- Season with salt to taste and sprinkle with the parsley or cilantro before serving.
You can also add ¼ cup jarred roasted red peppers, chopped coarse, or 2 tablespoons coarsely chopped olives, to the food processor with the chickpeas and other ingredients. If adding the olives, add 2 tablespoons more of the chopped olives after transferring the mixture to the bowl.
TO MAKE AHEAD – Hummus can be refrigerated in an airtight container for up to 3 days. If serving days later, season with additional lemon juice, salt, and cayenne to taste, sprinkling with the parsley before serving.
Makes about 2 cups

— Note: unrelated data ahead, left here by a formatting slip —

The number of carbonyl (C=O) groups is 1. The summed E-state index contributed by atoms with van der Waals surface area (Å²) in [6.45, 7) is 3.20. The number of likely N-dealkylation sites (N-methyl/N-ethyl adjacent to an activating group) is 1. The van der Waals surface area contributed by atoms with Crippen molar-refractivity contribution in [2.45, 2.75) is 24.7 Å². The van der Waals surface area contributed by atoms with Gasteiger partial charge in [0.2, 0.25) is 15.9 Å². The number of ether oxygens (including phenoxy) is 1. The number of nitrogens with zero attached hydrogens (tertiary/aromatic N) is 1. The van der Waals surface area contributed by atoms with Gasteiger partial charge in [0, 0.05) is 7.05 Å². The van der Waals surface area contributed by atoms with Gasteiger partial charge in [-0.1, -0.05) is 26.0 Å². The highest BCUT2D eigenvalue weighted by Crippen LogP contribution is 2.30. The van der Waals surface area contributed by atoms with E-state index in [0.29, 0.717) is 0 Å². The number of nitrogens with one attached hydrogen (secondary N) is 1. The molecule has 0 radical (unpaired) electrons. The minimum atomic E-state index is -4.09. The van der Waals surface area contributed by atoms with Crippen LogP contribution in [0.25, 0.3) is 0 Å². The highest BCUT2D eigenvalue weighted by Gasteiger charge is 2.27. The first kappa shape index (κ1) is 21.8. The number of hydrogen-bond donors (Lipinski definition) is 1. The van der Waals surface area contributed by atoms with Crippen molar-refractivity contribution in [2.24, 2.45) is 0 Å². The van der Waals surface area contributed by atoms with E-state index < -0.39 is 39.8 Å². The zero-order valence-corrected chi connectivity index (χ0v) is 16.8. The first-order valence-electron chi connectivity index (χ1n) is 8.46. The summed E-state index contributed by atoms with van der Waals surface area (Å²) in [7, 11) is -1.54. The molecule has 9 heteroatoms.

From America’s Test Kitchen Healthy Family Cookbook
Orange Creamsicle Ice Cream
- 1 cup whole milk
- ¾ cup granulated sugar
- 2 cup heavy cream, divided
- pinch of salt
- 5 egg yolks
- ½ tsp. vanilla
- zest of 2 oranges (about 5 tsp)
- ½ cup orange juice
- 2 tsp. orange extract (optional)
- 3T orange concentrate
- To a large saucepan add milk, 1 and ½ cups heavy cream and salt. Cook, stirring occasionally, over medium-low heat until mixture is steaming.
- In a small bowl, whisk yolks and sugar until smooth, pale yellow, and sugar is dissolved. Continue to whisk while slowly drizzling ¼ cup warm milk mixture into bowl. Repeat three times. Pour egg mixture, and remaining milk into saucepan. Continue cooking over medium-low heat until mixture coats the back of a wooden spoon, and ideal temp. of 165 degrees. Remove from stovetop and place pan in an ice cube bath in the sink until it is cool. Pour the egg mixture through a fine mesh strainer into a large bowl. Set aside.